Latent and Active Tuberculosis Infection Increase Immune Activation in Individuals Co-Infected with HIV.

Sullivan ZA, Wong EB, Ndung'u T, Kasprowicz VO, Bishai WR - EBioMedicine (2015)

Plasma concentrations of A) soluble CD14 (sCD14), B) C-reactive protein (CRP), C) IL-6, D) IL-8, E) interferon gamma-induced protein 10 (IP-10), and F) hyaluronic acid in HIV-infected individuals with no evidence of M. tb infection (no TB), latent TB (LTBI), and active TB (AT). Subjects represented here were members of the iThimba cohort. p-Values reported for Mann Whitney U test, with a threshold for significance of 0.0083 after Bonferroni correction. p-Values greater than 0.0083 not displayed. Data displayed as median with interquartile range.
© Copyright Policy - CC BY-NC-ND
Related In: Results  -  Collection

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getmorefigures.php?uid=PMC4476549&req=5

f0005: Plasma concentrations of A) soluble CD14 (sCD14), B) C-reactive protein (CRP), C) IL-6, D) IL-8, E) interferon gamma-induced protein 10 (IP-10), and F) hyaluronic acid in HIV-infected individuals with no evidence of M. tb infection (no TB), latent TB (LTBI), and active TB (AT). Subjects represented here were members of the iThimba cohort. p-Values reported for Mann Whitney U test, with a threshold for significance of 0.0083 after Bonferroni correction. p-Values greater than 0.0083 not displayed. Data displayed as median with interquartile range.
Mentions: Our first aim was to assess the effect of latent and active TB infection on soluble inflammatory biomarkers that have been shown to predict poor outcomes in HIV-infected individuals. We measured plasma levels of sCD14, CRP, IL-6, IL-8, IP-10, and hyaluronic acid in HIV-infected subjects with no evidence of TB infection (no TB), latent TB infection (LTBI), and active TB disease (AT, Table 1). We found no significant differences between levels of these plasma biomarkers for individuals with no TB versus those with LTBI (Fig. 1). Individuals with active TB had higher levels of sCD14 (p = 0.0076), CRP (p = 0.022), IL-6 (p = 0.0040) and IP-10 (p = 0.0185, not significant after Bonferroni correction). Similarly, individuals with active TB had higher levels of sCD14 (p = 0.0012), CRP (p < 0.0001), IP-10 (p = 0.003), IL-6 (p < 0.0001) and IL-8 (p = 0.0130, not significant after Bonferroni correction) than those with no evidence of TB. Levels of hyaluronic acid did not vary significantly between the three groups.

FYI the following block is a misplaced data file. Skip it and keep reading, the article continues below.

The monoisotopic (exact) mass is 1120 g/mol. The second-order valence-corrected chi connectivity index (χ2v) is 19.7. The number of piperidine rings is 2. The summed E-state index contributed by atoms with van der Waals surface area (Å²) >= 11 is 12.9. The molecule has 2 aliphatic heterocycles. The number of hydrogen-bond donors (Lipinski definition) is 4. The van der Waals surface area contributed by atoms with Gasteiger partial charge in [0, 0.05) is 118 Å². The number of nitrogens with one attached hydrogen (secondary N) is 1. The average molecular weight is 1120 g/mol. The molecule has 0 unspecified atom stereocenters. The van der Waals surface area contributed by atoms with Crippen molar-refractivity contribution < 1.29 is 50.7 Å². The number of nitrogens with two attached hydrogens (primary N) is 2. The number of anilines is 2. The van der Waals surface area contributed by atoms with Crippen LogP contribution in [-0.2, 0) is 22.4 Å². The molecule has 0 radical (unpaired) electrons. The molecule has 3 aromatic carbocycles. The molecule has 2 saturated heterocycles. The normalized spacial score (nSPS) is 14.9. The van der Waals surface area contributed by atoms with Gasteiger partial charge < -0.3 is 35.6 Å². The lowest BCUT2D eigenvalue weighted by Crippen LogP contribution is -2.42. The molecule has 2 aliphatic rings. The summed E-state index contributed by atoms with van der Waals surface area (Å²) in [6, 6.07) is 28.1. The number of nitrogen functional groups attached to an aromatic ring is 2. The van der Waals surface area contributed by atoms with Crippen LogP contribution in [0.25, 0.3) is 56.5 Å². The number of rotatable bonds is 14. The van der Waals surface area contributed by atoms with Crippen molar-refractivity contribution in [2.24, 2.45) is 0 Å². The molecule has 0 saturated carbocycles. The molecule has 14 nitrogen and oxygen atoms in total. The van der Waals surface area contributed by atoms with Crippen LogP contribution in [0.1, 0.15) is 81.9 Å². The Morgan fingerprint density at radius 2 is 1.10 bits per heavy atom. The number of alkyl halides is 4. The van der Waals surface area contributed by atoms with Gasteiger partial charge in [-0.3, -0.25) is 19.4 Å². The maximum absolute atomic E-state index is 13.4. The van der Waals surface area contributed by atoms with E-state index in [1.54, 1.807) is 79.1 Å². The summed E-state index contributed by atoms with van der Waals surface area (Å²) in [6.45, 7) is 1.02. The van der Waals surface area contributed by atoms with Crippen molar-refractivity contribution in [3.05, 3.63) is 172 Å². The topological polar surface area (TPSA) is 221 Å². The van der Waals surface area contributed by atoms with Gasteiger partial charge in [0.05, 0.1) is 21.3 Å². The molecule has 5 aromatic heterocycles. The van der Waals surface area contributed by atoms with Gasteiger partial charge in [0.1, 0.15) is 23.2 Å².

Bottom Line: Interestingly, T-cell activation was elevated individuals with both latent and active TB.These results suggest that in the highly TB- and HIV-endemic settings of southern Africa, latent TB-associated T-cell activation may contribute to HIV disease progression and exacerbate the HIV epidemic.In addition, our findings indicate that aggressive campaigns to treat LTBI in HIV-infected individuals in high-burden countries will not only impact TB rates, but may also slow HIV progression.

View Article: PubMed Central - PubMed

Affiliation: KwaZulu-Natal Research Institute for Tuberculosis and HIV, Durban, South Africa ; Division of Infectious Diseases, Johns Hopkins University School of Medicine, Baltimore, MD.

ABSTRACT

In recent years, chronic immune activation and systemic inflammation have emerged as hallmarks of HIV disease progression and mortality. Several studies indicate that soluble inflammatory biomarkers (sCD14, IL-6, IL-8, CRP and hyaluronic acid), as well as surface markers of T-cell activation (CD38, HLA-DR) independently predict progression to AIDS and mortality in HIV-infected individuals. While co-infections have been shown to contribute to immune activation, the impact of latent tuberculosis infection (LTBI), which is widely endemic in the areas most affected by the global AIDS epidemic, has not been evaluated. We hypothesized that both active and latent states of Mycobacterium tuberculosis co-infection contribute to elevated immune activation as measurable by these markers. In HIV-infected individuals with active, but not latent TB, we found elevated levels of soluble markers associated with monocyte activation. Interestingly, T-cell activation was elevated individuals with both latent and active TB. These results suggest that in the highly TB- and HIV-endemic settings of southern Africa, latent TB-associated T-cell activation may contribute to HIV disease progression and exacerbate the HIV epidemic. In addition, our findings indicate that aggressive campaigns to treat LTBI in HIV-infected individuals in high-burden countries will not only impact TB rates, but may also slow HIV progression.

No MeSH data available.


Related in: MedlinePlus